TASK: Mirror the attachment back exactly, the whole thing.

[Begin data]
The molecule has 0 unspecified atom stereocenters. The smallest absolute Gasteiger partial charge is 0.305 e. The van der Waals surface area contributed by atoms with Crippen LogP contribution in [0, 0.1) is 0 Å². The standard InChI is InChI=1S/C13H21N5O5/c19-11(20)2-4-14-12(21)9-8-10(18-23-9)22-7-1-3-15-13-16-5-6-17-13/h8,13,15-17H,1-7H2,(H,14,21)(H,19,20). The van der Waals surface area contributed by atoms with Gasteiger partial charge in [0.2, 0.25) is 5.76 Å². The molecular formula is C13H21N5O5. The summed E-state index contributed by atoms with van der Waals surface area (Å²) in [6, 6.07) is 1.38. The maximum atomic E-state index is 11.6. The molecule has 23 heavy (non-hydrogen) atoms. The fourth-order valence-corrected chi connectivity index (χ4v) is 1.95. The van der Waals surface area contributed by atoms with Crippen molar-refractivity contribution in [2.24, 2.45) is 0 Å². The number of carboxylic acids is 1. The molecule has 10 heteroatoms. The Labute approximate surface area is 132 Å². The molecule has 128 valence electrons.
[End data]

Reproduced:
The molecule has 0 unspecified atom stereocenters. The smallest absolute Gasteiger partial charge is 0.305 e. The van der Waals surface area contributed by atoms with Crippen LogP contribution in [0, 0.1) is 0 Å². The standard InChI is InChI=1S/C13H21N5O5/c19-11(20)2-4-14-12(21)9-8-10(18-23-9)22-7-1-3-15-13-16-5-6-17-13/h8,13,15-17H,1-7H2,(H,14,21)(H,19,20). The van der Waals surface area contributed by atoms with Gasteiger partial charge in [0.2, 0.25) is 5.76 Å². The molecular formula is C13H21N5O5. The summed E-state index contributed by atoms with van der Waals surface area (Å²) in [6, 6.07) is 1.38. The maximum atomic E-state index is 11.6. The molecule has 23 heavy (non-hydrogen) atoms. The fourth-order valence-corrected chi connectivity index (χ4v) is 1.95. The van der Waals surface area contributed by atoms with Crippen molar-refractivity contribution in [2.24, 2.45) is 0 Å². The number of carboxylic acids is 1. The molecule has 10 heteroatoms. The Labute approximate surface area is 132 Å². The molecule has 128 valence electrons.